Peter Huber and Mark Mills – in their outstanding 2005 book about energy, The Bottomless Well – made this point clear, declaring: "Economic growth marches hand in hand with increased consumption of electricity – always, everywhere, without significant exception in the annals of modern industrial history." . . . The second problem with Hansen's prospective coal ban: scale. According to the latest data from the BP Statistical Review of World Energy, the countries of the world now consume the coal equivalent of about 63.8 million barrels of oil per day. That's the energy equivalent of about 7.5 times the daily oil production of Saudi Arabia. Where will the world find a replacement for such a vast quantity of energy? And how will it pay for it, particularly now, given the worldwide recession?Well there is supposed to be a march of protest tomorrow, so we will see how it goes, but the weather may snow it out. ”It's no accident that he's announced he'll be on hand to get arrested. (Hansen that is).”
Hansen doesn't offer any ideas. And frankly, aside from a huge push for increased nuclear power (a move that I favour) no one else has any reasonable ideas either.
Tehran looks as though it may be getting into the LNG business, with talks progressing with Total. At present LNG seems to be moving from shortage to surplus, making it tougher for those in the business to succeed. Remember that Russia has just become a supplier (though mainly to Japan) but there are markets developing in India, for example, who are looking to double deliveries this year, as the Gujarat terminal expands. It will help if the global surplus lowers price for India.
India is a gas deficit country. Power and fertiliser plants consume 70 per cent of the gas available in the country. Inadequate supply of gas forces them to operate at 50-60 per cent of capacity. At present, power plants in the country are getting 34-35 million standard cubic metres per day (mcmd) supply against the requirement of 70 mcmd.At the same time the disputes over coal supply also seem to be coming to an end, with supplies guaranteed at least at 90% of actual supplies last year.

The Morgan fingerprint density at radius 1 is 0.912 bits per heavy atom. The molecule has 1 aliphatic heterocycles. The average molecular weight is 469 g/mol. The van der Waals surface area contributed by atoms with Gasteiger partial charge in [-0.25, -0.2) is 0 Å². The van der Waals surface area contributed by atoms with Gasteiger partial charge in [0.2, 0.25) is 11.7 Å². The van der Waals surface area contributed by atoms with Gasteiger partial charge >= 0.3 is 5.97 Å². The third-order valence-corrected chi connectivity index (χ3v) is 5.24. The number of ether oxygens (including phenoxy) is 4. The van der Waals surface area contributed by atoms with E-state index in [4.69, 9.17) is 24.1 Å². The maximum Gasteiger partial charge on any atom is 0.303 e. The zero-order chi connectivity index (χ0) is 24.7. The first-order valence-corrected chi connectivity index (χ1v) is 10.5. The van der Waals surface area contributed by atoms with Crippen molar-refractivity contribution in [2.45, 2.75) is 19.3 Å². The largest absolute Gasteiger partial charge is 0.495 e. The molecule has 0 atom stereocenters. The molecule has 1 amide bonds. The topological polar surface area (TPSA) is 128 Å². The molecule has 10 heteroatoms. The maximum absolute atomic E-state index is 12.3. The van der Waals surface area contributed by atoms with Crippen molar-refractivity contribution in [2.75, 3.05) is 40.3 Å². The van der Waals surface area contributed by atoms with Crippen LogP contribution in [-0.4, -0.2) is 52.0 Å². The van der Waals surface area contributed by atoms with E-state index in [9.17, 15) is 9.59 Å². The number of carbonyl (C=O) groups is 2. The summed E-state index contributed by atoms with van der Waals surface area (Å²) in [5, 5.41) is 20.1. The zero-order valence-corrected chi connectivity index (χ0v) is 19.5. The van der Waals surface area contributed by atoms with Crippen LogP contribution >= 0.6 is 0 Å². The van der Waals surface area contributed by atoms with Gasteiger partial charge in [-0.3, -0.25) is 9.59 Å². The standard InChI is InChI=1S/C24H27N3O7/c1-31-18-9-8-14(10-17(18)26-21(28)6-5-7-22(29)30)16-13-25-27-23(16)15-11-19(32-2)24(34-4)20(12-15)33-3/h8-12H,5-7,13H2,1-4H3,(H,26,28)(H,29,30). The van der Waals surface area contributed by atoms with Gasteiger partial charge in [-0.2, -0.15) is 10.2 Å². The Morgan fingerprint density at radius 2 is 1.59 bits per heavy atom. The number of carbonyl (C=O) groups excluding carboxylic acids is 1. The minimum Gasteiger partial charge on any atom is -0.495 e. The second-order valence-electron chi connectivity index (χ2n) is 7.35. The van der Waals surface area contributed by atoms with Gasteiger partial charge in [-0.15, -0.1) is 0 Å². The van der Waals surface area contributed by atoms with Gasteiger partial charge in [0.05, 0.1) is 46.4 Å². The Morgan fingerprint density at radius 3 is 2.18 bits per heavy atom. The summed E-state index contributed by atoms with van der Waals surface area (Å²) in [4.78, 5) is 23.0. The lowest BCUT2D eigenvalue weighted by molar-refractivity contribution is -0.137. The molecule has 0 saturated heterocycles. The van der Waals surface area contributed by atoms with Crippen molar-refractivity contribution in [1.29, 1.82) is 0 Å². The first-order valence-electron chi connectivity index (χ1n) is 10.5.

Currently, spot LNG is trading at $8 per million British thermal units (mBtu), whereas naphtha is trading at $13 per mBtu in the spot market. In December, LNG was trading at $10 per mBtu, whereas naphtha was trading at $7.04 per mBtu.
Meanwhile the Russians are beginning to invest more in floating nuclear power plants. Four more are to be built to bring power to the northern coast region of Siberia. Although delays are reported, the first plant is scheduled to be ready in May 2010. The region for which the plants are destined has large deposits of uranium. Elkon being reported to have about 6% of the worlds reserves. Production is planned to reach 3,000 tons by 2015. But some of that production may be needed for the upgrade of Russian nuclear forces . Don’t forget that the Miss Atom 2009 contest is coming up.
Russians are also investing in coal, with the purchase of the Bluestone Coal Corp, although the domestic industry appears to be in some trouble. Bluestone currently mines coal around Beckley, W. Va and has estimated sales of around $23 million, with 180 employees. The price was $425 million plus shares for a $4 billion deal.
Senator Lisa Murkowski of Alaska has introduced a bill to permit oil production in the Arctic National Wildlife Refuge, from directional wells that are drilled outside the refuge's borders. The state is also considering supporting renewable energy with a new line of credits.
It was only last week that the thought of a pipeline across the Sahara was floated, but it is already getting threats from a major Nigerian militant group .